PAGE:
Exploring package-vc-install

Posted on 2022-11-30  ·  last modified: 2023-05-18  ·  3 min read  · 

The Emacs 29 release branch was just cut—and it’s chock full of new features! In this post, I want to talk about the new package-vc-install function, which allows one to install packages directly from their respective upstream source; for example, GitHub. It can be seen as a built-in alternative to things like quelpa or straight.el.

Update (2023-05-18): Integration into use-package is now available as a standalone package, as well as—as of Emacs 30—a built-in option

The story so far§

I’ve been using quelpa and quelpa-use-package to install packages that are not on any popular archive straight from source. Especially the latter package resulted in an almost seemless integration with the rest of my configuration; for example:
(use-package math-delimiters
  :quelpa (math-delimiters :fetcher github :repo "oantolin/math-delimiters"))

Recently, Emacs added built-in capabilities for installing a package directly from its remote repository. Eager to shave yet another external package from my otherwise ever growing list, I took package-vc.el out for a spin: turns out, it almost perfectly covers the use-case for which I—and perhaps a few other people—used quelpa up until now!

The most user-facing of these new functions is package-vc-install, with signature
(package-vc-install PACKAGE &optional NAME REV BACKEND)

In the simplest case, it takes a URL pointing to some online source as its argument and installs the respective package from there, guessing the name from the URL. In case that doesn’t work—or one wants more control, like requiring a specific revision—there are some other optional arguments available, see the function’s documentation.

Customising package-vc-install§

When a package is already installed, package-vc-install will ask the user to interactively confirm whether they really want to overwrite the existing directory. Naturally, this is not a good experience when trying to use this in a non-interactive fashion.

There are a few ways one could go about fixing this. One of these is even documented in the manual: customise package-vc-selected-packages and then call package-vc-install-selected-packages, which works much like package-install-selected-packages. However, this feels unergonomic to me—at least considering that I want to use package-vc-install as a (hopefully) drop-in replacement for use-package’s quelpa keyword. Plus, I’d rather have the information that package X is not installed from *elpa local to the use-package declaration of X itself.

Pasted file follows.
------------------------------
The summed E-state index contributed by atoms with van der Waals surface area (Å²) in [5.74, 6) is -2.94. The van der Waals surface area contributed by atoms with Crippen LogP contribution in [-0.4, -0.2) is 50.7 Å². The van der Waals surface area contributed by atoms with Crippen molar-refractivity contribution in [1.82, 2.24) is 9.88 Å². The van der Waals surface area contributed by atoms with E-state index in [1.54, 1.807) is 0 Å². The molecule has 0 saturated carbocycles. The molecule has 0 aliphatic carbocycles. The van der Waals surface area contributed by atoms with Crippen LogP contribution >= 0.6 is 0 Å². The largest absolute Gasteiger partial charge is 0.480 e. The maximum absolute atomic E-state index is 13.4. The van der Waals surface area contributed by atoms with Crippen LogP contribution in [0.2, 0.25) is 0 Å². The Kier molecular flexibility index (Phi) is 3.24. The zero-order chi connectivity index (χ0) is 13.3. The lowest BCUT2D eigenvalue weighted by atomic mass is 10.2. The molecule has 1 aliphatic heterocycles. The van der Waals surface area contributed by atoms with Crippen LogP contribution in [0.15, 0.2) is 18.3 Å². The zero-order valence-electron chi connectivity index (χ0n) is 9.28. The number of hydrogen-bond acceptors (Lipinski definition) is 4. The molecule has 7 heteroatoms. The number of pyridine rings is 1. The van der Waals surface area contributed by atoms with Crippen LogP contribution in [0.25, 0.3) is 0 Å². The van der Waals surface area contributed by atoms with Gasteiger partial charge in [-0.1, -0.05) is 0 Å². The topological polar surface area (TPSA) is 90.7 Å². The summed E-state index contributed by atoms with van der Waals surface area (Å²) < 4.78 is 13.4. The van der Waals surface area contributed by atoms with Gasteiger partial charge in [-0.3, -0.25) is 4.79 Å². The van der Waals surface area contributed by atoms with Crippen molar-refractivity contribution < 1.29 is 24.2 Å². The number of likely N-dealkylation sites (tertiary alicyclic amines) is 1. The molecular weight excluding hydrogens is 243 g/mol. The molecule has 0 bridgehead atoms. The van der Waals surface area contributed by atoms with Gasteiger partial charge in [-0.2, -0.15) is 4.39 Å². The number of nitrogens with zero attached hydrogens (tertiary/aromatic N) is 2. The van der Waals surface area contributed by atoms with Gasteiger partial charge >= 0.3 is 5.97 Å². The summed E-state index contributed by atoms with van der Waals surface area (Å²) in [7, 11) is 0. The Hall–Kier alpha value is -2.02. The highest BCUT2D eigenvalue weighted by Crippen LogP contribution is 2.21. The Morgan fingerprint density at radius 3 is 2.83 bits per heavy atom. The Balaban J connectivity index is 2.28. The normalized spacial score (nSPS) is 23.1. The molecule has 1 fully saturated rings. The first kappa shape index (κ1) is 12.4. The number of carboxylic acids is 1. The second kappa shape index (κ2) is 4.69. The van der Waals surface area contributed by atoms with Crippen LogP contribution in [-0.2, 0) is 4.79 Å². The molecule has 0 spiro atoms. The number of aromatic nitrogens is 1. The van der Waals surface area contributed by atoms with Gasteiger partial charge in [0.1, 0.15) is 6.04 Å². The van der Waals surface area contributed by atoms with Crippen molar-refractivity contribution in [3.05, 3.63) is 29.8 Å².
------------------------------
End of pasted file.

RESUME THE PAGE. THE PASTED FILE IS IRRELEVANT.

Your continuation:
So, let’s take the easy way out and write a small wrapper:
(cl-defun slot/vc-install (&key (fetcher "github") repo name rev backend)
  "Install a package from a remote if it's not already installed.
This is a thin wrapper around `package-vc-install' in order to
make non-interactive usage more ergonomic.  Takes the following
named arguments:

- FETCHER the remote where to get the package (e.g., \"gitlab\").
  If omitted, this defaults to \"github\".

- REPO should be the name of the repository (e.g.,

- NAME, REV, and BACKEND are as in `package-vc-install' (which
  (let* ((url (format "https://www.%s.com/%s" fetcher repo))
         (iname (when name (intern name)))
         (pac-name (or iname (intern (file-name-base repo)))))
    (unless (package-installed-p pac-name)
      (package-vc-install url iname rev backend))))

This function can now be used under the init keyword of the use-package macro, almost without changing the shape of the declaration from above:
;; Before
(use-package math-delimiters
  :quelpa (math-delimiters :fetcher github :repo "oantolin/math-delimiters"))

;; After
(use-package math-delimiters
  :init (slot/vc-install :fetcher "github" :repo "oantolin/math-delimiters")
  ;; OR (slot/vc-install :repo "oantolin/math-delimiters")

In case you think I cherry picked the example, here is the full commit that exchanges quelpa for slot/vc-install.

That’s all folks!§

Admittedly, my use of quelpa was rather primitive. I can imagine users more heavily invested in, for example, the straight.el ecosystem probably want a bit more out of their package manager than package.el can give them right now, even with the added convenience of package-vc.el. However, for me—and probably at least a few people out there—this is quite enough. After all, for anything more there’s always nix :)